A meeting between the Governor and the four legislative leaders December 1 yielded no immediate agreement on the ongoing budget impasse, now in its sixth month, but bipartisan cooperation did spark progress by the House of Representatives on two important issues.
On December 2, the House approved a bipartisan initiative that would help fund local governments, 911 call centers, programs for low-income residents and veterans, and help pay lottery winners. The House also passed another bipartisan measure to reform the state’s unemployment system, a measure that will help Illinois’ jobs market.
Budget meeting yields little results
Governor Bruce Rauner hosted the December 1 meeting with House Speaker Michael Madigan (D-Chicago), Senate President John Cullerton (D-Chicago), Senate Republican Leader Christine Radogno (R-Lemont) and House Republican Leader Jim Durkin (R-Western Springs).
The meeting in Rauner’s Capitol office opened with a live video stream of the four legislative leaders and the Governor offering their views on the budget impasse. That meeting was followed by a private discussion between the participants.
My Republican colleagues and I continue to push for a balanced budget and critical reforms, such as property tax relief, workers’ compensation reform and redistricting reform, which are needed to boost Illinois’ economy, create more jobs, and move Illinois forward.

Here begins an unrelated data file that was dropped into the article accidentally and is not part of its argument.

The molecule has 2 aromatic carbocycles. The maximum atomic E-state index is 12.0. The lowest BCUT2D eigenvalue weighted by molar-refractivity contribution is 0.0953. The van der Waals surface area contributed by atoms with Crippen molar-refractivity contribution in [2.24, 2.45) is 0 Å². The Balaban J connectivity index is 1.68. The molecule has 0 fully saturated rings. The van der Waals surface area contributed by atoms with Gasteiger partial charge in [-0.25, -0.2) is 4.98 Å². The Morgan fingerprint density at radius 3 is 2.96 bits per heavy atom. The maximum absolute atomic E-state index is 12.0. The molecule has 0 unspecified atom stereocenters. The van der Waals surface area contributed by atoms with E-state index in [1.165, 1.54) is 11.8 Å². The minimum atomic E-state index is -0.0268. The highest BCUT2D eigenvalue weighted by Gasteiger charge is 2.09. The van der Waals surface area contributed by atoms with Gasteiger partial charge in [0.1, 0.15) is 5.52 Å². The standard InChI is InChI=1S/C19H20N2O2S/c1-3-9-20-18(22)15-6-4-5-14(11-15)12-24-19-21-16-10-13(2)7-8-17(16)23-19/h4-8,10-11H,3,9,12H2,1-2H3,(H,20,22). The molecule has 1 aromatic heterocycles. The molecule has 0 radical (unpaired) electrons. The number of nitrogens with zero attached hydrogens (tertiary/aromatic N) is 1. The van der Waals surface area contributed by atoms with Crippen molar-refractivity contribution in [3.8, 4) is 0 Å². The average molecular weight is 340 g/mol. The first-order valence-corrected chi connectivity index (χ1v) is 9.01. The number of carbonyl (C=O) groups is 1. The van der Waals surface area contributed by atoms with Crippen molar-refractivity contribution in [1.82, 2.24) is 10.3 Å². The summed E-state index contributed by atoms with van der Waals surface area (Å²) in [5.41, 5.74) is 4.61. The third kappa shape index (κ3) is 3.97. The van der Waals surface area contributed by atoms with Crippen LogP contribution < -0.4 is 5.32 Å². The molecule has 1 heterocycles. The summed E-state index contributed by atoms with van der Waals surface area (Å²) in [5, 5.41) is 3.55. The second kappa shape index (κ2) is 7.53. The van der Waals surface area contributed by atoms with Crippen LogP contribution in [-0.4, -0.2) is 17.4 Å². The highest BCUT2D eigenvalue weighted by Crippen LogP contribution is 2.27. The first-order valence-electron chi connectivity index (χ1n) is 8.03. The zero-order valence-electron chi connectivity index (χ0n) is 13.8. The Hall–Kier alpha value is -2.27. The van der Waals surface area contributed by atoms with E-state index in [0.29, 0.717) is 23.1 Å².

Democrat leaders continue to embrace the status quo, saying the budget and new revenue need to be addressed before considering any reforms.
Governor Rauner and the four legislative leaders plan on meeting again next week.
Illinois has been without a state budget since July 1.
Bipartisan legislation that funds local governments, 911 centers heads to Senate
The House voted 107-1-1 to approve Senate Bill 2039, which appropriates funding to local governments, 911 call centers, lottery winners, Special Olympics, HIV/Aids Prevention, the state portion of the Low Income Home Energy Assistance Program, police and fire training, veterans’ homes, and other programs.
The majority of the bill appropriates funding that is not part of the General Revenue Fund (GRF), including motor fuel tax distributions that go to local governments for purposes including snow plowing and road repair.
Most of the funding included in the bill comes from either federal sources or special state funds that are designed to fund specific programs. However, there are two line items that utilize GRF money, including $10 million to the Secretary of State to pay for electrical bills and maintenance at state buildings and $18 million to fund shelters for victims of domestic violence.
The Senate is expected to take up the measure when they return to Springfield on December 7.
Pro-growth, pro-jobs measure heads to Governor
A second measure, aimed at reforming the state’s unemployment insurance system, is on its way to the Governor’s desk after the House passed it by a 110-0 vote on December 2.
House Bill 1285 had been passed by a 58-0 vote of the Senate on November 10.
House Bill 1285 strengthens the standards for employee misconduct, stops Social Security age- and disability-based benefits from reducing unemployment benefits, and eliminates issues that could have increased taxes on employers by $470 million in 2016.
The bill is the result of six months of negotiations, led by the Governor’s office, with legislators, labor leaders, employers and other stakeholders.
This is an important first step in making Illinois more competitive, so the state can attract more jobs and investment.